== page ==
Journal of Network Theory in Finance

Risk.net

Structural changes in the interbank market across the financial crisis from multiple core–periphery analysis

Sadamori Kojaku, Giulio Cimini, Guido Caldarelli and Naoki Masuda

  • We study the eMID interbank market using a novel core-periphery detection method to unveil its high-order network organization.
  • We reveal multiple core-periphery pairs, and detect both tiered and bow-tie (bipartite) structures.
  • We reveal a topological transition of the market at the global financial crisis, in terms of network segregation and organization.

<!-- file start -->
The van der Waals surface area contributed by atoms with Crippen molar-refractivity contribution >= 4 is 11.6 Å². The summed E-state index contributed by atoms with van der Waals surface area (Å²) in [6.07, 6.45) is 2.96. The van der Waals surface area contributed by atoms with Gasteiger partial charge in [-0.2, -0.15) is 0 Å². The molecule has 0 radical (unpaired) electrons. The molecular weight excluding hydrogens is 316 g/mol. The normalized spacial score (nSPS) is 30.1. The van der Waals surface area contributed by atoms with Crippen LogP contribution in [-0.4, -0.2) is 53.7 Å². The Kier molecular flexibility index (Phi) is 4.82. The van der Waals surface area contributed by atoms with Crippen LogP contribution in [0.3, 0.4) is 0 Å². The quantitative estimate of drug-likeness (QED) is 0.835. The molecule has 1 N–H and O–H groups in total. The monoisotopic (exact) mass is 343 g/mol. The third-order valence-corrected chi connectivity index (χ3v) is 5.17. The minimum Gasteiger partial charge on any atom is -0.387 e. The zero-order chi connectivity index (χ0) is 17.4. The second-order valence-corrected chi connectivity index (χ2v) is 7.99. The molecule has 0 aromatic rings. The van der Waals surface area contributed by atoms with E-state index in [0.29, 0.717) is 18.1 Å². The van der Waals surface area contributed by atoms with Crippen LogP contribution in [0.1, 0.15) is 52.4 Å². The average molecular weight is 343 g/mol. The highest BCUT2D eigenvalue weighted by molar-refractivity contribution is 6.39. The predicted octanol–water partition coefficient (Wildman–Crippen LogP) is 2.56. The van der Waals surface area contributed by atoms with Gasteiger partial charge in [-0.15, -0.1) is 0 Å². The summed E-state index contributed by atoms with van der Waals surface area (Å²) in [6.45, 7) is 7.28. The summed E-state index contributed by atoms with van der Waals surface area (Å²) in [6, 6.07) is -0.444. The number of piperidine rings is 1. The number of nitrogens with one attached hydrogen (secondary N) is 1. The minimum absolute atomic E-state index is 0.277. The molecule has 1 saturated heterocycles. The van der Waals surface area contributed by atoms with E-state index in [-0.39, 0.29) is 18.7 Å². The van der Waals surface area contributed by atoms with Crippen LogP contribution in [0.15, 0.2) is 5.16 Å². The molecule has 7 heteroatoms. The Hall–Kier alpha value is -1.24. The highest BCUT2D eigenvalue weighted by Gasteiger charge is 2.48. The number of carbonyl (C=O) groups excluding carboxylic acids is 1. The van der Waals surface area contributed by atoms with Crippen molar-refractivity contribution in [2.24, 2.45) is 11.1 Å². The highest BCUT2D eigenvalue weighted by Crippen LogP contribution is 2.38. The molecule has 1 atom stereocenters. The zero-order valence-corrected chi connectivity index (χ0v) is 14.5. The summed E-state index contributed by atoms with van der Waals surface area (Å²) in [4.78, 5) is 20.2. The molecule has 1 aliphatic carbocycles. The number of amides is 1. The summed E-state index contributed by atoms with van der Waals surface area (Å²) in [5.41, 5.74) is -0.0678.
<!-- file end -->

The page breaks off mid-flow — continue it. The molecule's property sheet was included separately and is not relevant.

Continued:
Interbank markets are often characterized in terms of a core–periphery network structure, with a highly interconnected core of banks holding the market together and a periphery of banks connected mostly to the core but not internally. This paradigm has recently been challenged for short time scales, where interbank markets seem better characterized by a bipartite structure with more core–periphery connections than inside the core. Using a novel core–periphery detection method on the electronic market for interbank deposits (eMID), we enrich this picture by showing that the network is actually characterized by multiple core–periphery pairs. Moreover, a transition from core–periphery to bipartite structures occurs by shortening the temporal scale of data aggregation. Further, we show how the global financial crisis transformed the market in terms of composition, multiplicity and internal organization of core– periphery pairs. By unveiling such a fine-grained organization and transformation of the interbank market, our method can find important applications in the understanding of how distress can propagate over financial networks.
 

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